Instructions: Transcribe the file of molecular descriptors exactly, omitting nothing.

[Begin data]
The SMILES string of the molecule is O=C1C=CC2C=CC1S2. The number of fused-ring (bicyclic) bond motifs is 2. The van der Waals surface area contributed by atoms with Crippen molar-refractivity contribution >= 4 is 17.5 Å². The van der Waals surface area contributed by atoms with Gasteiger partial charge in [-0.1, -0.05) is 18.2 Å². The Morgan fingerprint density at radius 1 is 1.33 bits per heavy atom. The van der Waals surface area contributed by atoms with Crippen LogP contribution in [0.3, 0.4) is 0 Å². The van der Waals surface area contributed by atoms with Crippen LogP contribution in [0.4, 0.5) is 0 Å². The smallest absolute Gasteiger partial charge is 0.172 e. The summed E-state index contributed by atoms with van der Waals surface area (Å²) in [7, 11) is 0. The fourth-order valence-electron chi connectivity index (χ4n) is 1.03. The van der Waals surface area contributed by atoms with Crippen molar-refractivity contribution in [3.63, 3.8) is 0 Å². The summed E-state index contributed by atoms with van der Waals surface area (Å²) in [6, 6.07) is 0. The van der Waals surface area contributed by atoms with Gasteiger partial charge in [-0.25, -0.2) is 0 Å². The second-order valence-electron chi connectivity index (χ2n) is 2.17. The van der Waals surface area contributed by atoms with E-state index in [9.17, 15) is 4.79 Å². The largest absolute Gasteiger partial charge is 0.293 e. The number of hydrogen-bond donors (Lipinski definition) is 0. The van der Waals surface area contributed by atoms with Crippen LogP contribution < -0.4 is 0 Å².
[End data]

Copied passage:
The SMILES string of the molecule is O=C1C=CC2C=CC1S2. The number of fused-ring (bicyclic) bond motifs is 2. The van der Waals surface area contributed by atoms with Crippen molar-refractivity contribution >= 4 is 17.5 Å². The van der Waals surface area contributed by atoms with Gasteiger partial charge in [-0.1, -0.05) is 18.2 Å². The Morgan fingerprint density at radius 1 is 1.33 bits per heavy atom. The van der Waals surface area contributed by atoms with Crippen LogP contribution in [0.3, 0.4) is 0 Å². The van der Waals surface area contributed by atoms with Crippen LogP contribution in [0.4, 0.5) is 0 Å². The smallest absolute Gasteiger partial charge is 0.172 e. The summed E-state index contributed by atoms with van der Waals surface area (Å²) in [7, 11) is 0. The fourth-order valence-electron chi connectivity index (χ4n) is 1.03. The van der Waals surface area contributed by atoms with Crippen molar-refractivity contribution in [3.63, 3.8) is 0 Å². The summed E-state index contributed by atoms with van der Waals surface area (Å²) in [6, 6.07) is 0. The van der Waals surface area contributed by atoms with Gasteiger partial charge in [-0.25, -0.2) is 0 Å². The second-order valence-electron chi connectivity index (χ2n) is 2.17. The van der Waals surface area contributed by atoms with E-state index in [9.17, 15) is 4.79 Å². The largest absolute Gasteiger partial charge is 0.293 e. The number of hydrogen-bond donors (Lipinski definition) is 0. The van der Waals surface area contributed by atoms with Crippen LogP contribution < -0.4 is 0 Å².